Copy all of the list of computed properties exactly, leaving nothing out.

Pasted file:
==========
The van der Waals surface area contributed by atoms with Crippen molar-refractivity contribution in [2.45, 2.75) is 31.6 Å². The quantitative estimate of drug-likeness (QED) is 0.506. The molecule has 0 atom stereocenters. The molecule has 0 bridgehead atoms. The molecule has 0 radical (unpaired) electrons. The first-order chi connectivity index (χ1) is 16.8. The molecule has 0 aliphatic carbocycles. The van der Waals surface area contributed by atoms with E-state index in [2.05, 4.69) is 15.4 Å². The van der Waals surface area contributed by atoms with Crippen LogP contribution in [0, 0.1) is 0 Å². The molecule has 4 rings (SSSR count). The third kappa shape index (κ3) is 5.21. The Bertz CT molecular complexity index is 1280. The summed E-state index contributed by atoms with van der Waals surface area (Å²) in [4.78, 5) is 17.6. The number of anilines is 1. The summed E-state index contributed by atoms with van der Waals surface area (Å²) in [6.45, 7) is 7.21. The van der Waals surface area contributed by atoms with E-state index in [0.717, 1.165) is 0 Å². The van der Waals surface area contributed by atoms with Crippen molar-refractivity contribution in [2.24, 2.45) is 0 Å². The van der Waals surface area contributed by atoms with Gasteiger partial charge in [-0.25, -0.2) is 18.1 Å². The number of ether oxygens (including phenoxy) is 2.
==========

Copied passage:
The van der Waals surface area contributed by atoms with Crippen molar-refractivity contribution in [2.45, 2.75) is 31.6 Å². The quantitative estimate of drug-likeness (QED) is 0.506. The molecule has 0 atom stereocenters. The molecule has 0 bridgehead atoms. The molecule has 0 radical (unpaired) electrons. The first-order chi connectivity index (χ1) is 16.8. The molecule has 0 aliphatic carbocycles. The van der Waals surface area contributed by atoms with E-state index in [2.05, 4.69) is 15.4 Å². The van der Waals surface area contributed by atoms with Crippen LogP contribution in [0, 0.1) is 0 Å². The molecule has 4 rings (SSSR count). The third kappa shape index (κ3) is 5.21. The Bertz CT molecular complexity index is 1280. The summed E-state index contributed by atoms with van der Waals surface area (Å²) in [4.78, 5) is 17.6. The number of anilines is 1. The summed E-state index contributed by atoms with van der Waals surface area (Å²) in [6.45, 7) is 7.21. The van der Waals surface area contributed by atoms with E-state index in [0.717, 1.165) is 0 Å². The van der Waals surface area contributed by atoms with Crippen molar-refractivity contribution in [2.24, 2.45) is 0 Å². The van der Waals surface area contributed by atoms with Gasteiger partial charge in [-0.25, -0.2) is 18.1 Å². The number of ether oxygens (including phenoxy) is 2.